April 14, 2001 08:23am
Yahoo says will pull porn after protests
by: Kevin Krolicki
(LOS ANGELES, CA) -- Internet media giant Yahoo Inc. reversed course in the face of a barrage of customer criticism on Friday, pledging to remove all pornography from its shopping and auction channels and reject requests for related advertising.
Yahoo, which triggered the criticism by at first defending its expanded sale of pornography, said the changes would be carried out over the next few weeks for its flagship U.S. site, although porn could still be for sale on Yahoo portals in other parts of the world.
``Many of our users voiced concerns this week about some of the products sold by merchants on Yahoo Shopping,'' Yahoo President and Chief Operating Officer Jeff Mallett said. ``We heard them and swiftly responded.''
Under pressure to find new sources of revenues amid a slump in online advertising, Yahoo confirmed earlier this week that it was offering a broad selection of adult material, including hard-core porn videos and DVDs through its popular shopping service.
In an interview with Reuters on Wednesday, Mallett initially defended the company's decision to include porn along with items such as computers and children's toys as part of Yahoo's strategy to be the largest commerce site on the Internet.
But a ``significant'' number of users contacted Yahoo to protest the policy, prompting the quick reversal, the company said Friday. It declined to say how many complaints it had received.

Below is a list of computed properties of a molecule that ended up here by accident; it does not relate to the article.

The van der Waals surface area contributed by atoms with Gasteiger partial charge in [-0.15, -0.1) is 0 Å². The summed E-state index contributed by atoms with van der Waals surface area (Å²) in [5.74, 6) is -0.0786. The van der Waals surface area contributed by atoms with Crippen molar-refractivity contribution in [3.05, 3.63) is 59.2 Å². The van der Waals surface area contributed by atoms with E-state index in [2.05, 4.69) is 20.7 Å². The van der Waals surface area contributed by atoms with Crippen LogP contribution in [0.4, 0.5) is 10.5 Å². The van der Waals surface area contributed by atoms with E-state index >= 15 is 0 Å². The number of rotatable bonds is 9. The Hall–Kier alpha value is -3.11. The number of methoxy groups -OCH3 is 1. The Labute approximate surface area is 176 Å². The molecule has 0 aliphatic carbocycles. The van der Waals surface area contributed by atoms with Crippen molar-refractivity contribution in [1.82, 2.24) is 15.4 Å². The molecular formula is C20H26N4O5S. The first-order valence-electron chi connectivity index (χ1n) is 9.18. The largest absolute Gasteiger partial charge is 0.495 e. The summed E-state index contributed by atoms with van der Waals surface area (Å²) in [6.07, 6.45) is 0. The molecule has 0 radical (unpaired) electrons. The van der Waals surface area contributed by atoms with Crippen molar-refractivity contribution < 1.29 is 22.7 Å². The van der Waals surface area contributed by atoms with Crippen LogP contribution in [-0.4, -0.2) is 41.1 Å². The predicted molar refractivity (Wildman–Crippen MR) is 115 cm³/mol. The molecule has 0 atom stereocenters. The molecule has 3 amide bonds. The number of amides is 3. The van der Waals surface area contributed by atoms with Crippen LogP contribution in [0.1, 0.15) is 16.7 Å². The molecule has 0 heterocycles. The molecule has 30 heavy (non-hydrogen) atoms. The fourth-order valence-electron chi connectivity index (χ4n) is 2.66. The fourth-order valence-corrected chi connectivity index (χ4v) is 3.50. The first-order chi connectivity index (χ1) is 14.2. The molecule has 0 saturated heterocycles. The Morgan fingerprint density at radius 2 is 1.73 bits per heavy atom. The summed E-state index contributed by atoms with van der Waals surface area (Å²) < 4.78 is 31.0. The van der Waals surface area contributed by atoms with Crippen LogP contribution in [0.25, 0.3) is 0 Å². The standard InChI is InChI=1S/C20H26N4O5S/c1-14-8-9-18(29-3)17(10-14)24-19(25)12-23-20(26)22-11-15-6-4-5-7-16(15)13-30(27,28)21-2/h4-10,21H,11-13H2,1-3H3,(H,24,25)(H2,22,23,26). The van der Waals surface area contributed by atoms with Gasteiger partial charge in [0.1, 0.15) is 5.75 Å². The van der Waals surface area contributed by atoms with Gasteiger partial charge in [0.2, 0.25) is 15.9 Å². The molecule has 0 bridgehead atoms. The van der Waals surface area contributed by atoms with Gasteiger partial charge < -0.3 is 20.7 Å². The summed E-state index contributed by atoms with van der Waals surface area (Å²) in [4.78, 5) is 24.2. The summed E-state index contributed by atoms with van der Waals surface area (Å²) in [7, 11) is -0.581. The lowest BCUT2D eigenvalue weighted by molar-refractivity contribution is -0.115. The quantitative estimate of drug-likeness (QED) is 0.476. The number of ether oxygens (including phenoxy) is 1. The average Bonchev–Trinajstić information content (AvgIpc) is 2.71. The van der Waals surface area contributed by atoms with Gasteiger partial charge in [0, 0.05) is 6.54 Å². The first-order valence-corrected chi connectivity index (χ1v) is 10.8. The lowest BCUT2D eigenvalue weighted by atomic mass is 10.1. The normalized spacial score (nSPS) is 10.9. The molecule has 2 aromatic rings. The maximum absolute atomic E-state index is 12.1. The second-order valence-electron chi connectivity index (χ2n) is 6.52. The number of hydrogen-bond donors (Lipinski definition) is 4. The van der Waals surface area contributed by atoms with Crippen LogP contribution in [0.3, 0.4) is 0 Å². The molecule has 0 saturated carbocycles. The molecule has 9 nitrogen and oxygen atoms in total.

The flap over pornography came as Yahoo faces increasing financial strains and searches for a number of key executives, including a new CEO.
Yahoo, which has 192 million registered users, said Wednesday that it was laying off staff for the first time, cutting 12 percent of its work force after reporting a sharp drop in operating profits.
The decision to drop pornography from the network will not hurt earnings, Yahoo spokeswoman Nicki Dugan said Friday. ``It was an infinitesimal portion of our revenues,'' she said.
Safa Rashtchy, an analyst at U.S. Bancorp Piper Jaffray, agreed the decision was more important for the public perception of Yahoo than for financial implications.
Analysts on average expect Yahoo to post revenues of just over $750 million in 2001, according to Thomson Financial/First Call. Revenues from pornography would have probably accounted for between $7 million to $10 million of that total, Rashtchy said, not enough to worry most investors.
Even so, the negative public response to the media attention on pornography underscored the pressure on Yahoo to reconsider its strategy of being all things to all people, he said.
``Yahoo wants to be a facilitator and aggregator so this was perfectly aligned with their strategy,'' Rashtcy said. ``By contrast AOL was always a kind of walled garden.''
Yahoo spokeswoman Dugan said the portal would ``continue to re-evaluate our policy with regard to what kinds of products and services we're making accessible.''
Yahoo said it would remove adult materials from the shopping, auction and classified areas of its site. Auctions already running will be carried to completion but no further sales will be accepted.
A conservative California lobbying group that had called for a boycott of Yahoo earlier this week issued a statement Friday praising the company for its change of policy.
``It takes a lot for a company like Yahoo Inc to take a pro-family position and we thank them for doing so,'' said Natalie Williams, executive director of Capitol Resource.
Yahoo had offered pornography through affiliated merchants as part of its shopping channel since the launch of that service in 1999.
In a bid to control access to the material and make sure access was blocked to minors, Yahoo created a separate category pooling all such videos and DVDs in December, Dugan said.
In addition to its U.S.-based portal, Yahoo operates 23 other international sites. Those sites will continue to set their own policies on carrying pornography, Dugan said.